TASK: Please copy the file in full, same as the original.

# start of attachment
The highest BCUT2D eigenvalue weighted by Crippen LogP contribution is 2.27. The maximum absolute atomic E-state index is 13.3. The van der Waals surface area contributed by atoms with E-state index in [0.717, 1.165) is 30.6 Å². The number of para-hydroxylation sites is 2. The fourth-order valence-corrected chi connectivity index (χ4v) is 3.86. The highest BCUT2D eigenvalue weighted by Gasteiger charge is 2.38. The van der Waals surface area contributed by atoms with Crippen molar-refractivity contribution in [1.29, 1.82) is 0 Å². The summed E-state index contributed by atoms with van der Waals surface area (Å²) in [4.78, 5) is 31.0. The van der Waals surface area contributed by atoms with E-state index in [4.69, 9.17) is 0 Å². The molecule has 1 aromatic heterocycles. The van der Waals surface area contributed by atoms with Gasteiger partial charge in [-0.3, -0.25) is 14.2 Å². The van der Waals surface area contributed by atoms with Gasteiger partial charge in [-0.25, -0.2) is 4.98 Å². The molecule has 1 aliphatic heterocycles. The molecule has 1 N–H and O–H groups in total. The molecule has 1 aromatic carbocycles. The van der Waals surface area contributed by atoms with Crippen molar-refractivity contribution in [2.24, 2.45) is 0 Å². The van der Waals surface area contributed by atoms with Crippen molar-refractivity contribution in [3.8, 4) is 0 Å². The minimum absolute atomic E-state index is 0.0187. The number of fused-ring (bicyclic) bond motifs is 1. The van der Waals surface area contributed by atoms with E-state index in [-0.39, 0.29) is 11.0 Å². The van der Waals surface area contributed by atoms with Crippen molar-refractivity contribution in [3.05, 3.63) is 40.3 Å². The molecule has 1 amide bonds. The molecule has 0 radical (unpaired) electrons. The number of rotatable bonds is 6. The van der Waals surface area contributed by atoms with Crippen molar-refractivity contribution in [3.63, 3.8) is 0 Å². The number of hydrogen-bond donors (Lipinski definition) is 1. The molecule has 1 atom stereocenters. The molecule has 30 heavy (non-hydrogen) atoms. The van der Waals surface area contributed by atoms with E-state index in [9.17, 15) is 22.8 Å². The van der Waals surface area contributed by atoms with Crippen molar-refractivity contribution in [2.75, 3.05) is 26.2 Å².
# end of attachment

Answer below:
The highest BCUT2D eigenvalue weighted by Crippen LogP contribution is 2.27. The maximum absolute atomic E-state index is 13.3. The van der Waals surface area contributed by atoms with E-state index in [0.717, 1.165) is 30.6 Å². The number of para-hydroxylation sites is 2. The fourth-order valence-corrected chi connectivity index (χ4v) is 3.86. The highest BCUT2D eigenvalue weighted by Gasteiger charge is 2.38. The van der Waals surface area contributed by atoms with Crippen molar-refractivity contribution in [1.29, 1.82) is 0 Å². The summed E-state index contributed by atoms with van der Waals surface area (Å²) in [4.78, 5) is 31.0. The van der Waals surface area contributed by atoms with E-state index in [4.69, 9.17) is 0 Å². The molecule has 1 aromatic heterocycles. The van der Waals surface area contributed by atoms with Gasteiger partial charge in [-0.3, -0.25) is 14.2 Å². The van der Waals surface area contributed by atoms with Gasteiger partial charge in [-0.25, -0.2) is 4.98 Å². The molecule has 1 aliphatic heterocycles. The molecule has 1 N–H and O–H groups in total. The molecule has 1 aromatic carbocycles. The van der Waals surface area contributed by atoms with Crippen molar-refractivity contribution in [2.24, 2.45) is 0 Å². The van der Waals surface area contributed by atoms with Crippen molar-refractivity contribution in [3.8, 4) is 0 Å². The minimum absolute atomic E-state index is 0.0187. The number of fused-ring (bicyclic) bond motifs is 1. The van der Waals surface area contributed by atoms with E-state index in [-0.39, 0.29) is 11.0 Å². The van der Waals surface area contributed by atoms with Crippen molar-refractivity contribution in [3.05, 3.63) is 40.3 Å². The molecule has 1 amide bonds. The molecule has 0 radical (unpaired) electrons. The number of rotatable bonds is 6. The van der Waals surface area contributed by atoms with Crippen molar-refractivity contribution in [3.63, 3.8) is 0 Å². The number of hydrogen-bond donors (Lipinski definition) is 1. The molecule has 1 atom stereocenters. The molecule has 30 heavy (non-hydrogen) atoms. The van der Waals surface area contributed by atoms with E-state index in [9.17, 15) is 22.8 Å². The van der Waals surface area contributed by atoms with Crippen molar-refractivity contribution in [2.75, 3.05) is 26.2 Å².